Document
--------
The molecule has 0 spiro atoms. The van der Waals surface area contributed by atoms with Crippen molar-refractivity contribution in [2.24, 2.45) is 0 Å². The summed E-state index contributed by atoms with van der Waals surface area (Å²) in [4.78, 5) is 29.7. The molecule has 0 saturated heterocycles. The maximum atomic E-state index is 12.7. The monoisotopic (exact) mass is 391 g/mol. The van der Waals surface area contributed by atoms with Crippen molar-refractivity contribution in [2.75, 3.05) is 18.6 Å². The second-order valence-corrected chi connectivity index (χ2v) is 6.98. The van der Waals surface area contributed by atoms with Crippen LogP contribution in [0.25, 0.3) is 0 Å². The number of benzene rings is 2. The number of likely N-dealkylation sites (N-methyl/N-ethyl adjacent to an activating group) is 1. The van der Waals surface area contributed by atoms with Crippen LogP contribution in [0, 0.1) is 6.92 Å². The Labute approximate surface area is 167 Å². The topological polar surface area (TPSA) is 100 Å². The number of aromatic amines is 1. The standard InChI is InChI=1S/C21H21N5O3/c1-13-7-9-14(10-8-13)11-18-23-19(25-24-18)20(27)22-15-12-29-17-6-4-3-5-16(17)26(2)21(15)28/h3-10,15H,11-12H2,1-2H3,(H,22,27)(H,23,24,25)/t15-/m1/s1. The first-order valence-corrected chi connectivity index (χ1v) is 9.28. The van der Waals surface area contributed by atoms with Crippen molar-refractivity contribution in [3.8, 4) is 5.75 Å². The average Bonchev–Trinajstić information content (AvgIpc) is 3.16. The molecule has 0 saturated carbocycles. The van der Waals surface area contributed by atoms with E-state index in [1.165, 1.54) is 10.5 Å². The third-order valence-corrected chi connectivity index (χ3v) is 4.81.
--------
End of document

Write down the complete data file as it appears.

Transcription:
The molecule has 0 spiro atoms. The van der Waals surface area contributed by atoms with Crippen molar-refractivity contribution in [2.24, 2.45) is 0 Å². The summed E-state index contributed by atoms with van der Waals surface area (Å²) in [4.78, 5) is 29.7. The molecule has 0 saturated heterocycles. The maximum atomic E-state index is 12.7. The monoisotopic (exact) mass is 391 g/mol. The van der Waals surface area contributed by atoms with Crippen molar-refractivity contribution in [2.75, 3.05) is 18.6 Å². The second-order valence-corrected chi connectivity index (χ2v) is 6.98. The van der Waals surface area contributed by atoms with Crippen LogP contribution in [0.25, 0.3) is 0 Å². The number of benzene rings is 2. The number of likely N-dealkylation sites (N-methyl/N-ethyl adjacent to an activating group) is 1. The van der Waals surface area contributed by atoms with Crippen LogP contribution in [0, 0.1) is 6.92 Å². The Labute approximate surface area is 167 Å². The topological polar surface area (TPSA) is 100 Å². The number of aromatic amines is 1. The standard InChI is InChI=1S/C21H21N5O3/c1-13-7-9-14(10-8-13)11-18-23-19(25-24-18)20(27)22-15-12-29-17-6-4-3-5-16(17)26(2)21(15)28/h3-10,15H,11-12H2,1-2H3,(H,22,27)(H,23,24,25)/t15-/m1/s1. The first-order valence-corrected chi connectivity index (χ1v) is 9.28. The van der Waals surface area contributed by atoms with Crippen molar-refractivity contribution in [3.8, 4) is 5.75 Å². The average Bonchev–Trinajstić information content (AvgIpc) is 3.16. The molecule has 0 saturated carbocycles. The van der Waals surface area contributed by atoms with E-state index in [1.165, 1.54) is 10.5 Å². The third-order valence-corrected chi connectivity index (χ3v) is 4.81.